December 17, 2014
Major tax changes proposed for nonprofits
03/19/2014
Association TRENDS

BY GEORGE E. CONSTATINE, ESQ., JEFFREY S. TENENBAUM, ESQ., AND MARK S. GOODRICH, ESQ., OF VENABLE LLP

U.S. House of Representatives Ways and Means Committee Chairman Dave Camp this week released "The Tax Reform Act of 2014," a 979-page sweeping federal tax reform package that, among many other things, addresses a number of rules and laws applicable to tax-exempt organizations, and could impose significant new tax liabilities on nonprofits. While not expected to be voted on this year, many of the proposals could well find their way into law as part of any future federal tax legislation and many of the exempt organization-related proposals would fundamentally change the tax obligations of nonprofits.

The legislation proposes changes that impact both tax-exempt organizations and contributors to exempt organizations. The act would amend which activities and organizations are subject to unrelated business income tax, and would impose new excise taxes and modifications of current excise taxes on certain nonprofit organizations and activities.

Key aspects of the proposed legislation are summarized below. A more detailed article is available here.

Royalties: Fees from the licensing of an organization's name or logo would be treated as expressly subject to UBIT.

Corporate sponsorships: The act proposes to limit the ability of a tax-exempt organization to treat sponsorship payments as not subject to UBIT.

UBIT deductions: Requires tax-exempt organizations to compute UBIT separately for each unique activity that is subject to the tax. Thus, a tax-exempt organization would no longer be able to apply losses from one unrelated activity to offset gains from other such activities.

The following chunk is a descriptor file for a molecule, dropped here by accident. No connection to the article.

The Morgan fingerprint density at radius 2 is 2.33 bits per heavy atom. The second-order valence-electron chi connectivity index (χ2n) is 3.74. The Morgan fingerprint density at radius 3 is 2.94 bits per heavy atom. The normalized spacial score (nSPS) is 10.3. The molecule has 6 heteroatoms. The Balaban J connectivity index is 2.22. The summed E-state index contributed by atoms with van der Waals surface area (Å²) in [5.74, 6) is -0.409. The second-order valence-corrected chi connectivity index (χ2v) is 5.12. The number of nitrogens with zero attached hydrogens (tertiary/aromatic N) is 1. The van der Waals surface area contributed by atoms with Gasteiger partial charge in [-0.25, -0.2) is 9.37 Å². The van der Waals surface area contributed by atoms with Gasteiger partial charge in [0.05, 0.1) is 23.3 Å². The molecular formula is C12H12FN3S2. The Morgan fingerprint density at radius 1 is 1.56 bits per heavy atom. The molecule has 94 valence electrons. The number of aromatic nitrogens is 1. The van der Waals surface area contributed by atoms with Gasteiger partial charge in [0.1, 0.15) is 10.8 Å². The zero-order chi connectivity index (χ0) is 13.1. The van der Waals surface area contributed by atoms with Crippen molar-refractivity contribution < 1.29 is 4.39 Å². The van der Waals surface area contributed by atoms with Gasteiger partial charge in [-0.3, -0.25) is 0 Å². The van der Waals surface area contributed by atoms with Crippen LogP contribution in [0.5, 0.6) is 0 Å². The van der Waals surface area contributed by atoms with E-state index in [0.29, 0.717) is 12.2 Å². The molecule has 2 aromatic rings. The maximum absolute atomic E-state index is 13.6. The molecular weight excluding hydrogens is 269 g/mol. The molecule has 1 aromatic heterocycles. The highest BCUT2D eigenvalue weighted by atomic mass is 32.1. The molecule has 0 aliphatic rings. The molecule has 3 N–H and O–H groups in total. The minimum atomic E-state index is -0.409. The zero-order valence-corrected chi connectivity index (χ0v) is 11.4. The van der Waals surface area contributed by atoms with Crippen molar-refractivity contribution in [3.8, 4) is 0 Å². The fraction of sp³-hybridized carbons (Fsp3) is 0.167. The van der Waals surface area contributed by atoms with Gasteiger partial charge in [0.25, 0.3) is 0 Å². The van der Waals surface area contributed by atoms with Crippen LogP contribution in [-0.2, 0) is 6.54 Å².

Changes to intermediate sanctions: Currently, if there are excessive benefits paid to certain insiders of section 501(c)(3) and 501(c)(4) organizations, an excise tax may be imposed on those individuals who so benefit as well as on those organization managers who approved those benefits. These provisions are often referred to as "intermediate sanctions." The act proposes sweeping new changes to the intermediate sanctions regime, including:

• Expanding the coverage of the provisions to apply also to 501(c)(5) and 501(c)(6) organizations;

• Adding a new excessive benefits excise tax, equal to 10 percent of the excess benefit, on the organization if certain minimum standards of due diligence or other procedures were not followed; and

• Doing away with the current law "rebuttable presumption of reasonableness," which gives a presumption that a transaction is not excessive if certain steps are followed.

Compensation tax: The legislation would impose an excise tax of 25 percent on executive compensation (including any parachute payments) over $1 million, to be paid by the organization. This excise tax would apply to any of the five-highest compensated employees of any tax-exempt organization.

ASAE’s public policy experts have been working the tax reform issue for some time in anticipation of the introduction of such a proposal and it is certain that ASAE will focus its efforts going forward on preventing enactment of any problematic provisions.

For more information, contact George Constantine at geconstantine@venable.com, Jeff Tenenbaum at jstenenbaum@venable.com, or Mark Goodrich at msgoodrich@venable.com.


Association TRENDS